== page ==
What Happens To Your Body in an Apocalyptic Heat Wave


Have you ever stepped outside and instantly felt like you were getting slowly baked to a crisp? You probably have at some point, but the only difference between you and the people in an Iraqi City is that you probably hurried back into your air-conditioned room. Not everyone has that same luxury; they have to actually live with it. Think of what the body must go through to stay alive despite 160-degree temperatures.

Heat waves in America are mild in comparison compared to the heat waves in the Middle East. Due to its location on the globe, it can get desperately hot—apocalyptic even. Iraq and Iran are under what we call a “heat dome” meaning they are completely blanketed by extreme temperatures.

In June, Pakistan went through a similar plight and more than 600 people fell victim to the intense heat, killing them in just three days. Temperatures reached a staggering 113 degrees with an even higher heat index—or the temperature the body feels when humidity is taken into account. In India, more than 230 people died also due to an extreme heat wave.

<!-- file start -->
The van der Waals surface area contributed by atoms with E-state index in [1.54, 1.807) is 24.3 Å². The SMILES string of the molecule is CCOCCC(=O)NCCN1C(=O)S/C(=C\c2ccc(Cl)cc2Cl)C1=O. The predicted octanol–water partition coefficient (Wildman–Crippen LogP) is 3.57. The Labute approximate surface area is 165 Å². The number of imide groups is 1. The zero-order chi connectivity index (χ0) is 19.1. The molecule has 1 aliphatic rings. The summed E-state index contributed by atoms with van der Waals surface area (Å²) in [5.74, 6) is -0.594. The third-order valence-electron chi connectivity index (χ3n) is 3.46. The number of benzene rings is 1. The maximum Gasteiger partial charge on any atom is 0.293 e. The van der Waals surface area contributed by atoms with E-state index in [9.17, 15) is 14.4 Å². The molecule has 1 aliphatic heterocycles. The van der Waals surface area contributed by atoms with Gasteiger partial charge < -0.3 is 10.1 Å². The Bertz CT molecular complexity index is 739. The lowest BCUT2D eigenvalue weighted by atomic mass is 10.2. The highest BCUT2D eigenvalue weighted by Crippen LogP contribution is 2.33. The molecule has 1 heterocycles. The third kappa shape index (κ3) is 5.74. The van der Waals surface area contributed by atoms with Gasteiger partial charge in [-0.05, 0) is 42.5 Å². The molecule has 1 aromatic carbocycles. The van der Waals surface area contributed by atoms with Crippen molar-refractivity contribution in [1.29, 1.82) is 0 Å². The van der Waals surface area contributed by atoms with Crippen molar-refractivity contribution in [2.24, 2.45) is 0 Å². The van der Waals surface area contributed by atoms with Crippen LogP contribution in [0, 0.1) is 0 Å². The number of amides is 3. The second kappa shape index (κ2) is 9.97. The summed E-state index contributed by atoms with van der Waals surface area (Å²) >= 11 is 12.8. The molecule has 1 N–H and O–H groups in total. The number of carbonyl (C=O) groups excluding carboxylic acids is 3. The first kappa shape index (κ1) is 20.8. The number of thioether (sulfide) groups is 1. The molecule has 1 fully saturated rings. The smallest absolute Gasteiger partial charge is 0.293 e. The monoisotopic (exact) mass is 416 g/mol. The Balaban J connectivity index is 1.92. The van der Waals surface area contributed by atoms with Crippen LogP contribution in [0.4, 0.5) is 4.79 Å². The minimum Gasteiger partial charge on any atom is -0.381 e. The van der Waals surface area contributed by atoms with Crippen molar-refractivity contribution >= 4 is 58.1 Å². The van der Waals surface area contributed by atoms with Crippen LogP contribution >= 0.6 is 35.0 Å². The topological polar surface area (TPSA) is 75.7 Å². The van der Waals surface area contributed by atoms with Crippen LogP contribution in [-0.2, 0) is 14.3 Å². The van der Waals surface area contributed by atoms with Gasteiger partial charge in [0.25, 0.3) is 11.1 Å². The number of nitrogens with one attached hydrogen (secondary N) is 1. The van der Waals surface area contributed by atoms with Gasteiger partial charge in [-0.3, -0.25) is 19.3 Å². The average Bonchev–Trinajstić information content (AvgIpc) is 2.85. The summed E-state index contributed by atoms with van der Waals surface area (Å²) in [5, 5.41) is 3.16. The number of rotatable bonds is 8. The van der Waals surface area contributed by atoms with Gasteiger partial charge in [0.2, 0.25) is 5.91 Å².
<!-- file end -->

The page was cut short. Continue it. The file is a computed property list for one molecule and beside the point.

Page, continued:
What happens to the body during an extreme heat wave?

When the body gets too hot or too dry, bad things happen. Heat means sweat because sweat brings down the body’s core temperature. The danger with sweating is with fluid replacement; if you sweat more than you drink, you’re at risk of heat exhaustion, dehydration and even shock. You may feel nauseous and dizzy due to the imbalance of electrolytes in the body as well as the dehydration. This is a sign that the body is entering the danger zone. Heat stroke occurs when you can no longer sweat due to the lack of fluids, and that heat within your body reaches dangerous levels. In short, you cook from the inside out.

How to avoid heat stroke

Officials recommend drinking plenty of water; at least half a gallon or even more depending on the individual’s activity level and fluid balance. Keep cool as much as possible and seek shelter from the hot sun. If humidity is an issue, try to stay in temperature and humidity-controlled areas such as malls and hospitals.